There was a minor car accident, and the consequences and repercussions were serious. There were many hefty financial decisions to be made. There were lives to be sorted out, and re-arranged to fit a new reality. And there is the everyday challenges faced by single parent families.
My normal escape is music. Music soothes my soul, helps me think and sometimes puts words to my feelings. Around the house, I can play music through my computer, or from my choice of satellite stations. Played loudly enough to hear in another room, but not so loudly that the neighbors would be upset. I can complete chores, read a book or dance to whatever music comes out of the speakers.
But when I am out walking, or working at my desk, my music needs to be made more personal. Which is why I invested in a very good headset. One that completely covers both of my ears, and blocks out all ambient noise. Perfectly balanced, they allow me to slip into whatever musical mood I am feeling, and just flow with the music.
Local radio legend Jim Ladd used to have a segment on Wednesday nights at midnight called "Headsets". In it, he would play an hour long set consisting of music, dialogue and ambient sounds all based around a common theme. He recommended that his listeners listen to this segment through headphones in order to get the "Theater of the Mind" experience he was going for. The point was to allow the music to surround you, and create images based on the sounds that you heard.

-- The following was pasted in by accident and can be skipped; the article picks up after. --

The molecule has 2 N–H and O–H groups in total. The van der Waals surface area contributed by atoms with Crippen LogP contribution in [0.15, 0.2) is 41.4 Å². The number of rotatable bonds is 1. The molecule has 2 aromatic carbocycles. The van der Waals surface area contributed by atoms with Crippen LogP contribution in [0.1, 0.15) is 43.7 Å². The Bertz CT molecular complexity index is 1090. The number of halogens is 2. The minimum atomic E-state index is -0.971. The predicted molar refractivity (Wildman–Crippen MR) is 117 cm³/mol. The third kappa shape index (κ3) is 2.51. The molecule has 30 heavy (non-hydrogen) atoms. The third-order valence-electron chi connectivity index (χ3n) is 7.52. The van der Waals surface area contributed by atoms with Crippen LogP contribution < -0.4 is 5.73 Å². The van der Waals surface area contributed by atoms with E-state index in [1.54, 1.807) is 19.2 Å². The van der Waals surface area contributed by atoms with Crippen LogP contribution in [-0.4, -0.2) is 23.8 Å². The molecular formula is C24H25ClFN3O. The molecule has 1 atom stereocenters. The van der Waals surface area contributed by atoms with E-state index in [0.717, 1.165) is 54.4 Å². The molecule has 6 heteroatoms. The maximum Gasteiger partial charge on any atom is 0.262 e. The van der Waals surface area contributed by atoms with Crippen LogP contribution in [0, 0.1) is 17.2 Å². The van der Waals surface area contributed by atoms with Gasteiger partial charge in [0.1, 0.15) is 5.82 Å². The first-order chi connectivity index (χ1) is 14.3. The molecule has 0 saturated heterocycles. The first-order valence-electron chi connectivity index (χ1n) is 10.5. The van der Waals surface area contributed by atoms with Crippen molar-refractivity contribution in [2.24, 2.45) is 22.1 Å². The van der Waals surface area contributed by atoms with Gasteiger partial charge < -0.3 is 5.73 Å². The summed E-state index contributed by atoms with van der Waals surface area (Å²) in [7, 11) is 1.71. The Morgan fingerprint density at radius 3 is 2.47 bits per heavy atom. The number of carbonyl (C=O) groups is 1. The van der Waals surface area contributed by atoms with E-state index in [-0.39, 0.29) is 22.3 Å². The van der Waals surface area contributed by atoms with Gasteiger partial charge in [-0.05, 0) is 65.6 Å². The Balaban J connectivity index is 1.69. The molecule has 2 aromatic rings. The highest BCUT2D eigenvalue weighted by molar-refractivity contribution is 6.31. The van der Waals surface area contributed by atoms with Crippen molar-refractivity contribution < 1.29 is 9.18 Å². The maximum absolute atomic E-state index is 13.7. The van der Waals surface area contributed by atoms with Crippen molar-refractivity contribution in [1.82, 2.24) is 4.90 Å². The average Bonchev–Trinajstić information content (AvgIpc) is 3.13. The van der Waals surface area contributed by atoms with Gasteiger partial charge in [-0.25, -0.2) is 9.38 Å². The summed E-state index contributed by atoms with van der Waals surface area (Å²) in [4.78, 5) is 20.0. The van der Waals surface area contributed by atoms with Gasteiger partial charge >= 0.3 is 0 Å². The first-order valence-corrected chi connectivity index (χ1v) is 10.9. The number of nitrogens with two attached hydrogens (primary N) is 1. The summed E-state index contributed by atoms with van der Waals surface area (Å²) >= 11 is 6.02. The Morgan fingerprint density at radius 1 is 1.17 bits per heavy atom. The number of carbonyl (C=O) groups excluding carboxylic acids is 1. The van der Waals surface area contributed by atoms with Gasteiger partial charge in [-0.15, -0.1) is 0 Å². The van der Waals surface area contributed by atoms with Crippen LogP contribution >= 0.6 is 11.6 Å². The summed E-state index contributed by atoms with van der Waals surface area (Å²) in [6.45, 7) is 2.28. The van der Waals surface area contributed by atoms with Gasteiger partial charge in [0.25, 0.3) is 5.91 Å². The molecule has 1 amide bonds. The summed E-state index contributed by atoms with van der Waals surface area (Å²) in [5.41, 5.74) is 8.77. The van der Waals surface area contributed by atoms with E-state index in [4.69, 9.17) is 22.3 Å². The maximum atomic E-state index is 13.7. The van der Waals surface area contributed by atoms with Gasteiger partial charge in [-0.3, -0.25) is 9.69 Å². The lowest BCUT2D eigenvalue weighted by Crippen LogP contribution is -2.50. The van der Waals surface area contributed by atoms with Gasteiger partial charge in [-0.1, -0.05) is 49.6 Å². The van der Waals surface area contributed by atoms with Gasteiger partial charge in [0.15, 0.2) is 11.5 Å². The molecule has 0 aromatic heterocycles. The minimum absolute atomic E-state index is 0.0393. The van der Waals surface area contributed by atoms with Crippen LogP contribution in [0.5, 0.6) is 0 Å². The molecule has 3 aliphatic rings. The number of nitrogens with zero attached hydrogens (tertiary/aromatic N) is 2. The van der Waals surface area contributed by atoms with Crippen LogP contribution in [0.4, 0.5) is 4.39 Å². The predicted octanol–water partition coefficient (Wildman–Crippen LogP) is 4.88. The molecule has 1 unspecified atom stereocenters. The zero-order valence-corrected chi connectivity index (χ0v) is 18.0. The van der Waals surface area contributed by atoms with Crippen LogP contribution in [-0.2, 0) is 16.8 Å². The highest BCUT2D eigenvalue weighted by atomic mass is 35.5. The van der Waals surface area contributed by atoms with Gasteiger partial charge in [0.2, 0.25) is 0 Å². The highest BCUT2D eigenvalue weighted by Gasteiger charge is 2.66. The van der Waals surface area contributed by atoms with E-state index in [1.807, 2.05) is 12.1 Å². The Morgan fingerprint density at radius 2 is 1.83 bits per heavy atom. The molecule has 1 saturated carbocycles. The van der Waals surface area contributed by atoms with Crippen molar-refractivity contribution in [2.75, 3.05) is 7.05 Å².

Some music was meant for headsets. Music that invites you to escape into the mind of the artist, eyes closed, forming your own mental images to complement the words and music coming through the speakers directly into your ears. No barking dogs, car horns or loud conversations allowed. Some artists have entire albums meant for private listening pleasure only. Headsets for your headset.
Dark Side of the Moon is an album meant for a headset. Dummy, by British band Portishead, is an atmospheric run through alternative jazz, meant to be experienced more than listened to. When I am feeling particularly low, gospel music sends it's quiet message to me, arranged in such a way that the words of redemption and blessing are unmistakable. Although physical escape in not possible, a retreat into the furthest reaches of my mind, lead by words and music meant to take me there, is readily available.